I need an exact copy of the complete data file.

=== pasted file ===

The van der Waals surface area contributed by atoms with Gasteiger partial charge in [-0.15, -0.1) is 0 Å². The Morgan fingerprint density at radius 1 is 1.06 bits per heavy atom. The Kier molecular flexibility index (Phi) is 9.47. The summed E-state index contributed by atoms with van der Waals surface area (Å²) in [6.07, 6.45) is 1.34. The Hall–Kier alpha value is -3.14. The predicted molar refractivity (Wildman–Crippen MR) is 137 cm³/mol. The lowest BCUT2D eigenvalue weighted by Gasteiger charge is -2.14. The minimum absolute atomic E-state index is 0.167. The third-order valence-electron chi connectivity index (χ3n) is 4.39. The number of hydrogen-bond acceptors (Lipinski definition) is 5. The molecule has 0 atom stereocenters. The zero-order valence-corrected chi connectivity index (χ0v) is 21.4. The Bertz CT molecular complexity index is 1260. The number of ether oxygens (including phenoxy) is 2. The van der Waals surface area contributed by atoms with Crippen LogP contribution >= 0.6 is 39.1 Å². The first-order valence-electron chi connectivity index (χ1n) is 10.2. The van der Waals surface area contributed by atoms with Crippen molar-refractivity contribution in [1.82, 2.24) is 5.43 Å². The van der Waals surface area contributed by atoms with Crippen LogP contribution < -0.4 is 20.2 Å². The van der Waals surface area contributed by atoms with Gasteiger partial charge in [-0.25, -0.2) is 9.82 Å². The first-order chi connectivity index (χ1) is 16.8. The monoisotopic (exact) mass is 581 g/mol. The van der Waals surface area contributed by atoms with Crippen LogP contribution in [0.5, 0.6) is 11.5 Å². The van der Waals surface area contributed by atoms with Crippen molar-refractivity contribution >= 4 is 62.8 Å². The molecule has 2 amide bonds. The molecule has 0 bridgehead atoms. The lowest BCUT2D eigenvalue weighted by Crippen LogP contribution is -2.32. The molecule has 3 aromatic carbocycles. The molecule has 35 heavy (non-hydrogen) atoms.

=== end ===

The van der Waals surface area contributed by atoms with Gasteiger partial charge in [-0.15, -0.1) is 0 Å². The Morgan fingerprint density at radius 1 is 1.06 bits per heavy atom. The Kier molecular flexibility index (Phi) is 9.47. The summed E-state index contributed by atoms with van der Waals surface area (Å²) in [6.07, 6.45) is 1.34. The Hall–Kier alpha value is -3.14. The predicted molar refractivity (Wildman–Crippen MR) is 137 cm³/mol. The lowest BCUT2D eigenvalue weighted by Gasteiger charge is -2.14. The minimum absolute atomic E-state index is 0.167. The third-order valence-electron chi connectivity index (χ3n) is 4.39. The number of hydrogen-bond acceptors (Lipinski definition) is 5. The molecule has 0 atom stereocenters. The zero-order valence-corrected chi connectivity index (χ0v) is 21.4. The Bertz CT molecular complexity index is 1260. The number of ether oxygens (including phenoxy) is 2. The van der Waals surface area contributed by atoms with Crippen LogP contribution >= 0.6 is 39.1 Å². The first-order valence-electron chi connectivity index (χ1n) is 10.2. The van der Waals surface area contributed by atoms with Crippen molar-refractivity contribution in [1.82, 2.24) is 5.43 Å². The van der Waals surface area contributed by atoms with Crippen LogP contribution < -0.4 is 20.2 Å². The van der Waals surface area contributed by atoms with Gasteiger partial charge in [-0.25, -0.2) is 9.82 Å². The first-order chi connectivity index (χ1) is 16.8. The monoisotopic (exact) mass is 581 g/mol. The van der Waals surface area contributed by atoms with Crippen LogP contribution in [0.5, 0.6) is 11.5 Å². The van der Waals surface area contributed by atoms with Crippen molar-refractivity contribution >= 4 is 62.8 Å². The molecule has 2 amide bonds. The molecule has 0 bridgehead atoms. The lowest BCUT2D eigenvalue weighted by Crippen LogP contribution is -2.32. The molecule has 3 aromatic carbocycles. The molecule has 35 heavy (non-hydrogen) atoms.